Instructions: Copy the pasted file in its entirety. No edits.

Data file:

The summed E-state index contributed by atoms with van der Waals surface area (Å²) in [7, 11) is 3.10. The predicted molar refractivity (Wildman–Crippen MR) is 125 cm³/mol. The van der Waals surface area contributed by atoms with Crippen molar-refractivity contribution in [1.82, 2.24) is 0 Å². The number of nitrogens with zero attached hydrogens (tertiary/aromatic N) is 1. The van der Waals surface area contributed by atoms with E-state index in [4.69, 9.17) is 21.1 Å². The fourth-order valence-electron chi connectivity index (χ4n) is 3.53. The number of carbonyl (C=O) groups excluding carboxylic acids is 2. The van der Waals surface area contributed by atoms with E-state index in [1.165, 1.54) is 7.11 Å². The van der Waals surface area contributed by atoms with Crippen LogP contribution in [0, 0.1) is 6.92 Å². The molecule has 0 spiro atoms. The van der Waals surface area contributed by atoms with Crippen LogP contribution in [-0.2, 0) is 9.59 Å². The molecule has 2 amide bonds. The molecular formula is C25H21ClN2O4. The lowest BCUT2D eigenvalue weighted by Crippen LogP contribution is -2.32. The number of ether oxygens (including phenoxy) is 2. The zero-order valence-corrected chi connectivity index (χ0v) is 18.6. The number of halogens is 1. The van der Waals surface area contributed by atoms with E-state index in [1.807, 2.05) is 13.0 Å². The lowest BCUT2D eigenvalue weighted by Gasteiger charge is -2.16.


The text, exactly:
The summed E-state index contributed by atoms with van der Waals surface area (Å²) in [7, 11) is 3.10. The predicted molar refractivity (Wildman–Crippen MR) is 125 cm³/mol. The van der Waals surface area contributed by atoms with Crippen molar-refractivity contribution in [1.82, 2.24) is 0 Å². The number of nitrogens with zero attached hydrogens (tertiary/aromatic N) is 1. The van der Waals surface area contributed by atoms with E-state index in [4.69, 9.17) is 21.1 Å². The fourth-order valence-electron chi connectivity index (χ4n) is 3.53. The number of carbonyl (C=O) groups excluding carboxylic acids is 2. The van der Waals surface area contributed by atoms with E-state index in [1.165, 1.54) is 7.11 Å². The van der Waals surface area contributed by atoms with Crippen LogP contribution in [0, 0.1) is 6.92 Å². The molecule has 0 spiro atoms. The van der Waals surface area contributed by atoms with Crippen LogP contribution in [-0.2, 0) is 9.59 Å². The molecule has 2 amide bonds. The molecular formula is C25H21ClN2O4. The lowest BCUT2D eigenvalue weighted by Crippen LogP contribution is -2.32. The number of ether oxygens (including phenoxy) is 2. The zero-order valence-corrected chi connectivity index (χ0v) is 18.6. The number of halogens is 1. The van der Waals surface area contributed by atoms with E-state index in [1.807, 2.05) is 13.0 Å². The lowest BCUT2D eigenvalue weighted by Gasteiger charge is -2.16.